A mix of American and Taiwanese employees at the world’s leading semiconductor manufacturer spent between 12 to 18 months in Taiwan for training on the semiconductor fabrication process.
Taiwan Semiconductor Manufacturing Co. (TSMC) in Arizona has finished its first major round of overseas training in Taiwan. 600 workers, nearly a third of TSMC Arizona’s workforce, returned to Phoenix Sky Harbor International Airport on March 7th. The group consisted of a mix of American and Taiwanese workers who spent between 12 to 18 months on the island.
TSMC Arizona CEO Rick Cassidy and Phoenix Mayor Kate Gallego were at Phoenix Sky Harbor International Airport to welcome the returning workers and families. Mayor Gallego, who, according to her Twitter bio, oversees the fifth largest and fastest growing city in the US, touted Phoenix’s “leadership in semiconductor manufacturing,” in a tweet on March 8th.
The training process in Taiwan involved both US and Taiwanese employees. Although there have been private concerns of the work ethic of American employees in relation to Taiwanese employees, Mino Morgese, a TSMC manager, said that he did not notice friction between the two groups of workers in this high-intensity industry.
TSMC recently announced that it would triple its initial investment in Arizona to $40 billion. Chris Cooper, an East-West Center alum and current Fulbright grantee, recently covered that announcement, which involved a visit from US President Joe Biden. This figure is well over three times Taiwanese Greenfield investment in the U.S. since 2003, which was at $12.2 billion from 2003-2020.
Semiconductors are required inputs for modern electronics. Advances in minimizing the size of semiconductors have generally reduced other hardware constraints. Some constraints include the battery capacity and even hardware size. TSMC is Taiwan’s premier semiconductor company, with a 55% of the global foundry market share alone. Including other firms, Taiwan’s global market share of semiconductor foundries is at 65%.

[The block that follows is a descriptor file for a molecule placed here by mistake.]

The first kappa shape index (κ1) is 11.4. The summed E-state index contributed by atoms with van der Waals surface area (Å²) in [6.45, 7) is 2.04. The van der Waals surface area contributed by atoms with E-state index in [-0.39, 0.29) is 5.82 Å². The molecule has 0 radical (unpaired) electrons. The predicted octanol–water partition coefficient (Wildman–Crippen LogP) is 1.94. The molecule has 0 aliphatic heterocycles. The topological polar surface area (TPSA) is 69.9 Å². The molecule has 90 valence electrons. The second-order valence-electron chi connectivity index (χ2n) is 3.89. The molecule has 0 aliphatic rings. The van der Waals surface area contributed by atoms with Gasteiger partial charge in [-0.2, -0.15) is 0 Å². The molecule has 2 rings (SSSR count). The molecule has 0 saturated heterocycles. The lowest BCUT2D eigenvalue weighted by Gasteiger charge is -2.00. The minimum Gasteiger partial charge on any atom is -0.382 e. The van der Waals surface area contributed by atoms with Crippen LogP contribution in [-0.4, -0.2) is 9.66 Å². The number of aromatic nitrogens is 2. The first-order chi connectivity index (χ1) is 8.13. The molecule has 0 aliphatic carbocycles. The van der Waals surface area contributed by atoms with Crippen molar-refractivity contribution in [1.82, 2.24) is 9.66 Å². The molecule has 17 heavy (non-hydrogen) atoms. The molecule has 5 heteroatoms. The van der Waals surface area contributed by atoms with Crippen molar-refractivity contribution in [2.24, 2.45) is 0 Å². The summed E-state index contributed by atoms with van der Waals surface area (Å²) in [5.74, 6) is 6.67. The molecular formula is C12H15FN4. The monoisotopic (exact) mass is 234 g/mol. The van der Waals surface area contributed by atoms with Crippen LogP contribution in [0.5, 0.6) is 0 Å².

Construction of TSMC’s newest facility in Arizona took around 16 months, from March 2021 to July 2022. The facility’s current responsibility is to contribute to producing 5-nanometer chips.
A variety of factors led TSMC and other leading tech companies to consider Arizona as for their semiconductor production facilities. Luke James, a Contributing Writer from “All About Circuits” cites Arizona’s, “lower cost of living, lower personal and corporate taxes, more affordable housing, and fewer regulatory hoops,” relative to other US states, as an appealing factor. Although water use is part of the process, key incentives to choose Arizona, according to Bill Wiseman from McKinsey, included the ample availability of electricity and existing clusters of supporting services. Intel’s chip investments in Arizona in the 1980’s means that there is already an established chip ecosystem in the Grand Canyon State.
The United States leads the world in semiconductor design, but relies on Taiwanese manufacturing capacity for production. TechInsights data, cited in a CNBC report, suggests that a ‘Made in the U.S.A.’ iPhone would cost about $100 more than it normally would. The CHIPs and Science Act passed last year includes measures to blunt the impact of locating manufacturing operations in the United States. Some of these measures include $39 billion in incentives and a 25% tax credit for capital expenses. TSMC is among other firms like Intel and Samsung that are set to receive funding under the Act. That funding, however, is tied to certain conditions laid out in a fact sheet on February 28th this year.
For now, the current trend of semiconductor manufacturing in the United States reflects the lengths businesses will go to ensure stable operations in the face of economic or political externalities. These measures can comprise either the ‘onshoring’ or ‘friendshoring’ of jobs due to geopolitical risk assessments by businesses and calls for more resilient supply chains.
Whereas the word ‘onshoring’ indicates a transfer of jobs from foreign sources to domestic labor markets, ‘friendshoring’ suggests ‘rewarding’ reliable partners with outsourced jobs (and conversely, ‘punishing’ uncooperative partners).
Of course, both onshoring and friendshoring efforts will be limited by a mix of technological capabilities and geographic location (for example, with critical minerals). Semiconductor-related subsidies in the CHIPS and Science Act may lessen these constraints by reducing startup costs. Since the CHIPS and Science Act only passed into law last year, it is still uncertain whether more companies in different industries will get to cash in on their ‘geopolitical chips.’
Angelo Paule is a Spring 2023 Young Professional at the East-West Center in Washington. He received his Bachelor of Arts degree in Political Science at the University of Guam. He will begin Georgetown University’s Master of Science Foreign Service program in Fall 2023.